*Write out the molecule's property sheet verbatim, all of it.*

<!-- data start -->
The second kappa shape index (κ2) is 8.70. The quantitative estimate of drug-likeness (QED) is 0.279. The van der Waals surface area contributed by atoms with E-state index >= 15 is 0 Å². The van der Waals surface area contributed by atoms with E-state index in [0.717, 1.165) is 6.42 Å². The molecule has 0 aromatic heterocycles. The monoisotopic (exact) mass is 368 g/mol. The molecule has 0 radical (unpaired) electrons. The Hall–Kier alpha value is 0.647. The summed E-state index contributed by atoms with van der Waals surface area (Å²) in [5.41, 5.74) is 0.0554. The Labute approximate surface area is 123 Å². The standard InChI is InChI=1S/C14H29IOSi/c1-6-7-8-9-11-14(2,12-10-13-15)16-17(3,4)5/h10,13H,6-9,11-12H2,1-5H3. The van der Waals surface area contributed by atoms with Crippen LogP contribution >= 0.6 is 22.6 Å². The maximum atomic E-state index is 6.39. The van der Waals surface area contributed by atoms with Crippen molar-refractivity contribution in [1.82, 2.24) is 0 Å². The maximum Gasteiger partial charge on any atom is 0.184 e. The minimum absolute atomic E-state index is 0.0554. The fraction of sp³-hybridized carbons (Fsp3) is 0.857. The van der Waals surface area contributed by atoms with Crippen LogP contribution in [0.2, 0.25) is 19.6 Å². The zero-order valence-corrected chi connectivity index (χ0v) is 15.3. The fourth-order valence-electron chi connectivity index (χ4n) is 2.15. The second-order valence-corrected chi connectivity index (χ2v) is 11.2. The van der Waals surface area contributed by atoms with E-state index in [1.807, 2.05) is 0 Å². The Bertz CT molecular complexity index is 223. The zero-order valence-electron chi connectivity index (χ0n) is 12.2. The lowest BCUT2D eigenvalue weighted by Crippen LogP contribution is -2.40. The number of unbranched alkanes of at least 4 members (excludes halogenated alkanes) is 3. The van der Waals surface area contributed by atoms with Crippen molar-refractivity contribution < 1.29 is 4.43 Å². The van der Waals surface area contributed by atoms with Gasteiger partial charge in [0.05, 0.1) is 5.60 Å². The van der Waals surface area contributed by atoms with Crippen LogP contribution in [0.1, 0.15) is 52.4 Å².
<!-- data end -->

The second kappa shape index (κ2) is 8.70. The quantitative estimate of drug-likeness (QED) is 0.279. The van der Waals surface area contributed by atoms with E-state index >= 15 is 0 Å². The van der Waals surface area contributed by atoms with E-state index in [0.717, 1.165) is 6.42 Å². The molecule has 0 aromatic heterocycles. The monoisotopic (exact) mass is 368 g/mol. The molecule has 0 radical (unpaired) electrons. The Hall–Kier alpha value is 0.647. The summed E-state index contributed by atoms with van der Waals surface area (Å²) in [5.41, 5.74) is 0.0554. The Labute approximate surface area is 123 Å². The standard InChI is InChI=1S/C14H29IOSi/c1-6-7-8-9-11-14(2,12-10-13-15)16-17(3,4)5/h10,13H,6-9,11-12H2,1-5H3. The van der Waals surface area contributed by atoms with Crippen LogP contribution >= 0.6 is 22.6 Å². The maximum atomic E-state index is 6.39. The van der Waals surface area contributed by atoms with Crippen molar-refractivity contribution in [1.82, 2.24) is 0 Å². The maximum Gasteiger partial charge on any atom is 0.184 e. The minimum absolute atomic E-state index is 0.0554. The fraction of sp³-hybridized carbons (Fsp3) is 0.857. The van der Waals surface area contributed by atoms with Crippen LogP contribution in [0.2, 0.25) is 19.6 Å². The zero-order valence-corrected chi connectivity index (χ0v) is 15.3. The fourth-order valence-electron chi connectivity index (χ4n) is 2.15. The second-order valence-corrected chi connectivity index (χ2v) is 11.2. The van der Waals surface area contributed by atoms with E-state index in [1.807, 2.05) is 0 Å². The Bertz CT molecular complexity index is 223. The zero-order valence-electron chi connectivity index (χ0n) is 12.2. The lowest BCUT2D eigenvalue weighted by Crippen LogP contribution is -2.40. The number of unbranched alkanes of at least 4 members (excludes halogenated alkanes) is 3. The van der Waals surface area contributed by atoms with Crippen molar-refractivity contribution < 1.29 is 4.43 Å². The van der Waals surface area contributed by atoms with Gasteiger partial charge in [0.05, 0.1) is 5.60 Å². The van der Waals surface area contributed by atoms with Crippen LogP contribution in [0.1, 0.15) is 52.4 Å².